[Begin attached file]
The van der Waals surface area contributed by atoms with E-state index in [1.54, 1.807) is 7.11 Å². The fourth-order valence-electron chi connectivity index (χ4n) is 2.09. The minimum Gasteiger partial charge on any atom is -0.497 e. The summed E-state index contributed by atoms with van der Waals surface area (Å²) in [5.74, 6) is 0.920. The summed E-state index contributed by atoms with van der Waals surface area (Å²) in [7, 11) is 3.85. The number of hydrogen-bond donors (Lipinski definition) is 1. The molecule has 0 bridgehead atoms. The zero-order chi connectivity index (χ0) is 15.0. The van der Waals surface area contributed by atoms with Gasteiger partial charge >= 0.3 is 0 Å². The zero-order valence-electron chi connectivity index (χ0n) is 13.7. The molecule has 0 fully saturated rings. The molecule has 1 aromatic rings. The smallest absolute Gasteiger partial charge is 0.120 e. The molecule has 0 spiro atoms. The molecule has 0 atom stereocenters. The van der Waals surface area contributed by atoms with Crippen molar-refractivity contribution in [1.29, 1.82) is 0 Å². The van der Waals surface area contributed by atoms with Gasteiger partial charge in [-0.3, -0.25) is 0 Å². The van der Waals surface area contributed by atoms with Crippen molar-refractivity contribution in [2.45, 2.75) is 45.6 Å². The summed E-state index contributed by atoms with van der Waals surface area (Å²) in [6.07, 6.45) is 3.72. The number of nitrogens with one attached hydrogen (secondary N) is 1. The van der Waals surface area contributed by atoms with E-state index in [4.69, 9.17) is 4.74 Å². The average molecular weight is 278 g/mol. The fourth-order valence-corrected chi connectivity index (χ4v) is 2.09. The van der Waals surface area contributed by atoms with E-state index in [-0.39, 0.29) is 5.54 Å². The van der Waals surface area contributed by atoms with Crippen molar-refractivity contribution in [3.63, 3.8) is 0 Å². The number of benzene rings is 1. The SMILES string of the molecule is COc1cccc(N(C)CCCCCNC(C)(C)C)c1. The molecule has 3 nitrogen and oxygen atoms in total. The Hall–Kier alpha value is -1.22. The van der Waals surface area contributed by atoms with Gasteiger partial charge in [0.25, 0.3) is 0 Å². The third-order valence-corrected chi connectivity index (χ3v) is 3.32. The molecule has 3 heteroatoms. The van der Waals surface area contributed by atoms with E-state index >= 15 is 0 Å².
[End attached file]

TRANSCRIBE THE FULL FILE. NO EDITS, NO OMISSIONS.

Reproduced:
The van der Waals surface area contributed by atoms with E-state index in [1.54, 1.807) is 7.11 Å². The fourth-order valence-electron chi connectivity index (χ4n) is 2.09. The minimum Gasteiger partial charge on any atom is -0.497 e. The summed E-state index contributed by atoms with van der Waals surface area (Å²) in [5.74, 6) is 0.920. The summed E-state index contributed by atoms with van der Waals surface area (Å²) in [7, 11) is 3.85. The number of hydrogen-bond donors (Lipinski definition) is 1. The molecule has 0 bridgehead atoms. The zero-order chi connectivity index (χ0) is 15.0. The van der Waals surface area contributed by atoms with Gasteiger partial charge >= 0.3 is 0 Å². The zero-order valence-electron chi connectivity index (χ0n) is 13.7. The molecule has 0 fully saturated rings. The molecule has 1 aromatic rings. The smallest absolute Gasteiger partial charge is 0.120 e. The molecule has 0 spiro atoms. The molecule has 0 atom stereocenters. The van der Waals surface area contributed by atoms with Crippen molar-refractivity contribution in [1.29, 1.82) is 0 Å². The van der Waals surface area contributed by atoms with Gasteiger partial charge in [-0.3, -0.25) is 0 Å². The van der Waals surface area contributed by atoms with Crippen molar-refractivity contribution in [2.45, 2.75) is 45.6 Å². The summed E-state index contributed by atoms with van der Waals surface area (Å²) in [6.07, 6.45) is 3.72. The number of nitrogens with one attached hydrogen (secondary N) is 1. The van der Waals surface area contributed by atoms with E-state index in [4.69, 9.17) is 4.74 Å². The average molecular weight is 278 g/mol. The fourth-order valence-corrected chi connectivity index (χ4v) is 2.09. The van der Waals surface area contributed by atoms with E-state index in [-0.39, 0.29) is 5.54 Å². The van der Waals surface area contributed by atoms with Crippen molar-refractivity contribution in [3.63, 3.8) is 0 Å². The number of benzene rings is 1. The SMILES string of the molecule is COc1cccc(N(C)CCCCCNC(C)(C)C)c1. The molecule has 3 nitrogen and oxygen atoms in total. The Hall–Kier alpha value is -1.22. The van der Waals surface area contributed by atoms with Gasteiger partial charge in [0.25, 0.3) is 0 Å². The third-order valence-corrected chi connectivity index (χ3v) is 3.32. The molecule has 3 heteroatoms. The van der Waals surface area contributed by atoms with E-state index >= 15 is 0 Å².